Princeton Theological Seminary

I decided to visit Princeton Theological Seminary (PTS) kind of on a whim. A friend of mine has done some post-grad stuff there, but I don’t think finished. Also, its important to point out that the seminary is distinct from the Ivy League College at which Nash and Einstein were faculty. I will say, though, that beside my friend, Greg Boyd also did some studies there and has really gotten a good perspective on things that I am interested in. Furthermore, I have been staying in Camden, NJ for the last several weeks, and Princeton is just a Riverline train ride up there (it’s less than 5 bucks to get all the way up there). I would have been dumb not to at least poke my head up there. Also, PST is a Presbyterian seminary, which is the denomination I attended all throughout high school, so there’s that too.

I sent an email asking about times to visit, and I got a response within a few hours and an appointment the following day. That was impressive, but also because despite being in the summer term, I was able to score a campus tour by one of the M.Div students there over the summer for language courses. I spoke with the admissions crew first, getting some sweet informational stuff that looked promising. After that meeting, I found my way to the bookstore, which was flippin’ awesome! So, for those who don’t know me too well, I totally covet books. At the PTS bookstore, I found an 85% off sale, so I walked outta there with at least 6 books for only $12 and some change, including a book I have been eyeballing for over a year now for under $3. So that was a plus.

After stocking my backpack full of titles, I took the tour with another couple of visiting prospective students. We had lunch together in the cafeteria, which had some surprisingly sumptuous selections for being in the middle of the summer. Great questions were asked, and I got the feeling that the guide really wasn’t trying to ‘sell’ the school, which I got from a few other places (I won’t name names though). After stuffing our faces, we went around campus, going in dorms, touring buildings closed for construction, and checking out the largest theological library after the Vatican. PTS, like Union, is a residential campus, with a vast majority of students living in dorms or campus housing. You would think that after many years in barracks in the Army, I would be over the whole dorm experience, but I think I recognize how unifying it can be.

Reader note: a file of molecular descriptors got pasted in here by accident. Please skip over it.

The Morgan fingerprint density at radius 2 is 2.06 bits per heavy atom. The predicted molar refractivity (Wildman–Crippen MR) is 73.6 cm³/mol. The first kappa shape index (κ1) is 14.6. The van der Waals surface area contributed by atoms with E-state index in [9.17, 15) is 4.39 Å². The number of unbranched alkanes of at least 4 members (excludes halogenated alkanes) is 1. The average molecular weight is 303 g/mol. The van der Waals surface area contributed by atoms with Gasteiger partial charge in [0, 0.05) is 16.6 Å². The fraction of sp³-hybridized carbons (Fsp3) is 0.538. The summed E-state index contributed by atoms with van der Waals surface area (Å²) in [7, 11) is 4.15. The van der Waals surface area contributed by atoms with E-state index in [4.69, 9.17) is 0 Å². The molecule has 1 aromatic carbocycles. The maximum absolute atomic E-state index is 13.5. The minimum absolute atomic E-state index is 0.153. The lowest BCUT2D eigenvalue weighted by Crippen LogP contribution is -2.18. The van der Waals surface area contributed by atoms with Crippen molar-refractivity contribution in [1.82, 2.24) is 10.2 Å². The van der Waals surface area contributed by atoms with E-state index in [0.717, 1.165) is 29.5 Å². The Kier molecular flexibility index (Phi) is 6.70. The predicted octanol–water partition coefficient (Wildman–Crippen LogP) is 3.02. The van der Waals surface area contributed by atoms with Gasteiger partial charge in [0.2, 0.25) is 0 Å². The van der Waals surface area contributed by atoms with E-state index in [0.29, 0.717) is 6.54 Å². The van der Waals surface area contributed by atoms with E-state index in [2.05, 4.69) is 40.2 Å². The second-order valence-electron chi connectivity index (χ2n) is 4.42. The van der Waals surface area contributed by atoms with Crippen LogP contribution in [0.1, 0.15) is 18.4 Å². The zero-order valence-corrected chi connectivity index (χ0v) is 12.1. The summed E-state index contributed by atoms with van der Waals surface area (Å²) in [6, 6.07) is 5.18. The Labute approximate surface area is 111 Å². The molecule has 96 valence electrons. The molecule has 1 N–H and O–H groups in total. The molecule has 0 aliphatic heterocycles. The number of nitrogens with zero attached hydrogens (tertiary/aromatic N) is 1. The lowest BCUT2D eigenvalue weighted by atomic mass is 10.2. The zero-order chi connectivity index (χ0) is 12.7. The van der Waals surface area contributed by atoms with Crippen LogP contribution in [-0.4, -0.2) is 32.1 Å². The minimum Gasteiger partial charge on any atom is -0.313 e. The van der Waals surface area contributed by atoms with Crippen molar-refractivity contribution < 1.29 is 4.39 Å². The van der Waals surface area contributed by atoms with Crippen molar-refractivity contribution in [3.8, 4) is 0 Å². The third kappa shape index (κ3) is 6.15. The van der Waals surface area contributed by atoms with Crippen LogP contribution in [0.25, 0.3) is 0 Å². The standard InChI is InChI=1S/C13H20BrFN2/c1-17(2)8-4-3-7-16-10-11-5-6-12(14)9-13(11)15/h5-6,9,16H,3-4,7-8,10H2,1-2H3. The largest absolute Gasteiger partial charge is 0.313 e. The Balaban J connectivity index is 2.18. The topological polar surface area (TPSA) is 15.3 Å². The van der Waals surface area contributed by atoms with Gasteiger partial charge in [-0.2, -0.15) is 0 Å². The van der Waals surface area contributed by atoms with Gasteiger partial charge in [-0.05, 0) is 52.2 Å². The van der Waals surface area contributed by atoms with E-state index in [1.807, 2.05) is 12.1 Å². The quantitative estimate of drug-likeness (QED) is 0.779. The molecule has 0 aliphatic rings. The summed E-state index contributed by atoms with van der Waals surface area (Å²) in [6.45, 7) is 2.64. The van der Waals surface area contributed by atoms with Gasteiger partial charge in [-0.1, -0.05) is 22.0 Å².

One thing I really liked was the social life on campus. The students do Theology on Tap, create cigar clubs with cheesy smoking jackets, and other clique-y things that seem fun. The professors also live in housing around the campus, including two houses a stone’s throw from one of the dorm buildings. The tour guide described how students would just go right into the professors’ studies and hang out. She didn’t see that as a good thing, but from my standpoint, that’s exactly where I want to be in 20 years! Students feeling welcome to just come on in and jabber about theology, ethics, changing the world, you know, the basics. If there was one thing that really stuck out, it was the community feeling on campus, even during the summer, it was evident with the small number of kids there for language courses. I left PTS with a much higher regard than I expected to find there, to say the least.

2 thoughts on “Princeton Theological Seminary

  1. It seems you have some facts backwards. Albert Einstein was associated with the Institute for Advanced Study which is not, and never was, a part of Princeton University. The Institute for Advanced Study was hosted by Princeton University until its permanent location at Fuld Hall was established. And rather, Princeton Theological Seminary was founded by the General Assembly of the Presbyterian Church and the trustees of what was then called the College of New Jersey (Princeton University) as an auxiliary or ancillary establishment. The Seminary was established almost a hundred years before the Princeton University Graduate College. To this day, there is no professional school of law, medicine, or business at Princeton University.

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